This is obviously a PR coup for Red Hat too, especially since, in its briefing documents, Elisa speaks about having tried various off-the-shelf vendor SON solutions but couldn’t find anything that did the job well enough. This is also yet another example of operators growing frustrated with the vendor community and taking more ownership of overcoming their technological challenges themselves, and now Elisa has a product it can sell on to other operators too.

Mycom OSI makes telco cloud move with Red Hat collaboration

Network assurance vendor Mycom OSI has moved to improve its cloud credentials through a partnership with Red Hat.

The specific point of the partnership is to offer automated assurance across hybrid NFV networks. In the virtualized telco utopia most of the functions will exist in a massive, fluid cloud but, as we are continually reminded, the road to the promised land is a convoluted one. One of the many complexities to be contended with is how you monitor, maintain and optimize all this.

Red Hat has been heavily invested in the telco cloud from an open source perspective for some time, so it makes sense for Mycom to collaborate with it in order to stay relevant in the cloud era. Mycom’s Experience Assurance and Analytics solution will be deployed on the Red Hat OpenStack Platform and the Red Hat OpenShift Container Platform to make the telco cloud magic happen.

“Telco clouds are a key enabler to unlocking on-demand, real time consumer and enterprise digital services such as SD-WAN and IoT opportunities for CSPs, and our recent innovations in telco cloud assurance have resulted in rapid growth in customer projects,” said Mounir Ladki, President and CTO at Mycom. “Red Hat not only helps us to deliver agility, speed and cost benefits to our customers, but also a rich stream of essential telco cloud data that feeds our analytics engine. We are delighted to have such a strong collaboration with Red Hat.”

“As the telco industry moves towards cloudification of networks to increase innovation, agility and scalability, service quality and performance are top of mind for telco leaders,” said Darrell Jordan-Smith, VP of Global Telecommunications and ICT at Red Hat. “We are pleased to underpin MYCOM OSI’s assurance and analytics solution with Red Hat’s highly scalable hybrid cloud and container-based technologies. Together, we are setting out to help operators better understand and act on the performance of their networks as they deliver on their network virtualization strategies.”

Red Hat has made its name in the telco sphere by tailoring open source software to make it ‘telco grade’ i.e. commercially useful and robust. Network assurance is all about making sure the network is commercially useful and robust so this partnership seems to make sense. Furthermore it might set a precedent for further such collaborations as the telco cloud matures.

Orange and Red Hat push open source NFVi development

At the OpenStack Summit 2017, operator Orange has joined forces with equally colourful open-source software vendor Red Hat to promote NFVi innovation.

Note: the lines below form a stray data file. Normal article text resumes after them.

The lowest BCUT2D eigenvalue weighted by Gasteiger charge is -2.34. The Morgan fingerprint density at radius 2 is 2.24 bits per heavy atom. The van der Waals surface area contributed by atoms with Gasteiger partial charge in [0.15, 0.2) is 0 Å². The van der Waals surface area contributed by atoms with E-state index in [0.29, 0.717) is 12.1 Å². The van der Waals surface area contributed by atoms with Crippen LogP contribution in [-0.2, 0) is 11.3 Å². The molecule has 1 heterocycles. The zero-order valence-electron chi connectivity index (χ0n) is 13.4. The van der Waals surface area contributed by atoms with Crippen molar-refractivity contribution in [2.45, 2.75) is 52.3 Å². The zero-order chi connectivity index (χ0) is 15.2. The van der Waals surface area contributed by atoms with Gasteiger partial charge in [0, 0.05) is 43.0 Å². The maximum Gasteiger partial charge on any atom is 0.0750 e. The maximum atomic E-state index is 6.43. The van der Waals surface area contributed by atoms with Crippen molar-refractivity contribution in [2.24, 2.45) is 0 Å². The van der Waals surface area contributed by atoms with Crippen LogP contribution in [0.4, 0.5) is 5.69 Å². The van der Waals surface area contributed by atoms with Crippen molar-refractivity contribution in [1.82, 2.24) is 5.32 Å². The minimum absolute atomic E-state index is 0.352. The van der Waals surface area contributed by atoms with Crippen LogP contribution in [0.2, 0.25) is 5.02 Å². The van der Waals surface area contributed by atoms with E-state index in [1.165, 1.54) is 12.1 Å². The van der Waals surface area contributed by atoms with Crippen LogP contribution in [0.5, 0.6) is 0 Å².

Sadly the two companies have missed a trick by declining to name their mutual endeavour Orange Hat, but we mustn’t let that detract from the underlying cleverness. Orange seems to reckon network functions virtualization infrastructure is best done in the open-source environment and Red Hat unsurprisingly agrees.

The result is that they have started a joint engineering programme to support NFV in OpenStack and other open source communities. While the two of them have also, for some reason, chosen not to refer to themselves as Naranja and Sombrero Rojo respectively in Spanish-speaking countries, they have directed to the Openstack BGP VPN project, which has embellished the acronym magnificently in naming its reference implementation BaGPipe.

“We are keen to spearhead development for technology platforms that can power our future networks, like OpenStack, and are teaming closely with Red Hat to drive innovation in open communities to help shape them in line with real-world requirements,” said Christian Gacon, VP of Wireline Networks and Infrastructure at Orange. “Red Hat, as an open source solutions leader, is then able to seek to bring that innovation to production-ready fruition in its Red Hat OpenStack Platform.

“Our joint work on the BGP VPN project is a great example of an important piece of networking technology that we are enhancing for modern communications, as the industry strives towards more dynamic, agile and self-adaptive networks. As we work on an industrial roll out of NFVi, we are confident that standardizing on open source can bring interoperability to the ecosystem for large, scalable cloud environments. We recognize Red Hat as a valuable partner to enable us to onboard VNFs from a variety of different vendors.”

“Orange is embracing a role as a modern open communications provider, not only by deploying a fully open technology platform with Red Hat OpenStack Platform and Red Hat Ceph Storage but also by adding its expertise to community development efforts,” said Darrell Jordan-Smith, VP of Global Information and Communications Technology at Red Hat. “We’re very pleased that our technologies power Orange’s standardized NFVi platform and we’re excited to continue our collaboration in open source initiatives, aimed at delivering new business value to the industry.”

To be honest we’re struggling to add much more colour to the announcement than those quotes so we’ll leave it there, other than to note that this seems to be another example of operators choosing to take virtualization matters into their own hands in the absence of sufficient progress from the traditional networking vendors.